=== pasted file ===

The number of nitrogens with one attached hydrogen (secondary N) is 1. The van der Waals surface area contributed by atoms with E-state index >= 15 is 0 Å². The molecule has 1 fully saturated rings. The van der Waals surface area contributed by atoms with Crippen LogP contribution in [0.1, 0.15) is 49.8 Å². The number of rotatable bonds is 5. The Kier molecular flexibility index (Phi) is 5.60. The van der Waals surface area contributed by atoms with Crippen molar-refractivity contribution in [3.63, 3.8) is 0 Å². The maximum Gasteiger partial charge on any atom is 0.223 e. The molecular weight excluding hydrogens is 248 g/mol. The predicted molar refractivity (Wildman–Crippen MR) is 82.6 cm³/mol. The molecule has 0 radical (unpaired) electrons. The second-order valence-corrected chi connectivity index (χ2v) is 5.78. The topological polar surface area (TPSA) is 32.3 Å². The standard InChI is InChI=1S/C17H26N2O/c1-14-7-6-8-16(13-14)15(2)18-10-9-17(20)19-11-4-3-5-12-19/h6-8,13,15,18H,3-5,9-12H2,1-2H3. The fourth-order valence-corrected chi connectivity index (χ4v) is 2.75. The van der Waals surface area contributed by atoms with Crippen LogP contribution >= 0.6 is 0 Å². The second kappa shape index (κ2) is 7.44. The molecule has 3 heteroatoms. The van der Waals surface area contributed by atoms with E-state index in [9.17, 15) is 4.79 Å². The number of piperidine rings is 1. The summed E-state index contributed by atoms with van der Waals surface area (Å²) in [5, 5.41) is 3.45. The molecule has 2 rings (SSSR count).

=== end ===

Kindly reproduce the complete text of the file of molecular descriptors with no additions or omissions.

The number of nitrogens with one attached hydrogen (secondary N) is 1. The van der Waals surface area contributed by atoms with E-state index >= 15 is 0 Å². The molecule has 1 fully saturated rings. The van der Waals surface area contributed by atoms with Crippen LogP contribution in [0.1, 0.15) is 49.8 Å². The number of rotatable bonds is 5. The Kier molecular flexibility index (Phi) is 5.60. The van der Waals surface area contributed by atoms with Crippen molar-refractivity contribution in [3.63, 3.8) is 0 Å². The maximum Gasteiger partial charge on any atom is 0.223 e. The molecular weight excluding hydrogens is 248 g/mol. The predicted molar refractivity (Wildman–Crippen MR) is 82.6 cm³/mol. The molecule has 0 radical (unpaired) electrons. The second-order valence-corrected chi connectivity index (χ2v) is 5.78. The topological polar surface area (TPSA) is 32.3 Å². The standard InChI is InChI=1S/C17H26N2O/c1-14-7-6-8-16(13-14)15(2)18-10-9-17(20)19-11-4-3-5-12-19/h6-8,13,15,18H,3-5,9-12H2,1-2H3. The fourth-order valence-corrected chi connectivity index (χ4v) is 2.75. The van der Waals surface area contributed by atoms with Crippen LogP contribution >= 0.6 is 0 Å². The second kappa shape index (κ2) is 7.44. The molecule has 3 heteroatoms. The van der Waals surface area contributed by atoms with E-state index in [9.17, 15) is 4.79 Å². The number of piperidine rings is 1. The summed E-state index contributed by atoms with van der Waals surface area (Å²) in [5, 5.41) is 3.45. The molecule has 2 rings (SSSR count).